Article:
“I don’t foresee an issue with it,” Blake said in an interview with The Athletic. “I would say we’re on the same page in terms of the direction we want with this team and where he fits in.
“Believe me, he’s a priority. We’ll get him signed.”
Doughty, 28, is entering the final year of his contract and could become an unrestricted free agent in 2019. He can sign an extension as early as July 1.
In the past, Doughty had hinted he could test the free agent market. But after the Kings were eliminated from the playoffs in April, he said “I always wanted to be an L.A. King and I want to stay an L.A. King.”
Some of the speculation about him leaving the Kings stemmed from the team appearing to be past its window to win, after lifting the Stanley Cup twice in the past six years. Getting swept out of the first round by the Vegas Golden Knights only added to that argument.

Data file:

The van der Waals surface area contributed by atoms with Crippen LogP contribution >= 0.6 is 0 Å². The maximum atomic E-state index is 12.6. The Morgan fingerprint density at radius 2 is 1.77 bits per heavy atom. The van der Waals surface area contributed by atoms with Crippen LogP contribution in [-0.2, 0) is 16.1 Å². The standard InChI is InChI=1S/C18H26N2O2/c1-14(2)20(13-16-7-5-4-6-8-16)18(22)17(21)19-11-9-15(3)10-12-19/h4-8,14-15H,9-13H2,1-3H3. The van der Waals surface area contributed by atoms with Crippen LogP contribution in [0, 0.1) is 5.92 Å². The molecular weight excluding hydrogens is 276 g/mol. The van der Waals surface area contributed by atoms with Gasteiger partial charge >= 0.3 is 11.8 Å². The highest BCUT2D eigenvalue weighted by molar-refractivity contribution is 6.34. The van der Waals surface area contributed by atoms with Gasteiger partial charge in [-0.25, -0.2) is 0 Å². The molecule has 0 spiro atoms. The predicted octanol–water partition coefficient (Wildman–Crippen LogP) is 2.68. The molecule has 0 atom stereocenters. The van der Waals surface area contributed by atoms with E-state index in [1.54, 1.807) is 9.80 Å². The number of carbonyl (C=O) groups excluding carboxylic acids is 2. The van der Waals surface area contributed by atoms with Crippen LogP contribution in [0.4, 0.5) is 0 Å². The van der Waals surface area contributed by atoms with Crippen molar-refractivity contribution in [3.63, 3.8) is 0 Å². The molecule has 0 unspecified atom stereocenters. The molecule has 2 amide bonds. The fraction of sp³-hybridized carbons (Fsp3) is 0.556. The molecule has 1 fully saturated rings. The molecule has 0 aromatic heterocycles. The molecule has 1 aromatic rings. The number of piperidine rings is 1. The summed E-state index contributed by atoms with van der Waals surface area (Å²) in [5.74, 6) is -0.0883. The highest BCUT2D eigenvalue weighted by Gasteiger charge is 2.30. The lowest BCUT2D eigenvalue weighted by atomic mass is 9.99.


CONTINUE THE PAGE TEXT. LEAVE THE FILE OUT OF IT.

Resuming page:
But Blake said at the end of the season he presented Doughty with his plan for the team, and told him a rebuild wasn’t in the cards.
“My only conversation with Drew was basically where we are and where we’re headed,” Blake said. “We’re not rebuilding. We’re not throwing guys away. I had to make him understand that part.”
Cap space remains a concern for the Kings, who according to Cap Friendly.com have just under $4 million in space this off-season (with the final salary cap number yet to be announced).
Doughty currently has a $7-million cap hit, but his next salary will likely be at or above the $9 million P.K. Subban makes as the highest-paid defenceman.
To fit that in, the Kings will have to do some manoeuvring to fit Doughty in, while also adding players in other areas to help the team win.
“That’s where the salary cap gets tricky,” Blake said. “This year, we have room. Depending on where Drew fits in, a year from now, and where the cap is going to go, it could be less.”
Whatever the final number is, both Doughty and the Kings seem to want to make things work.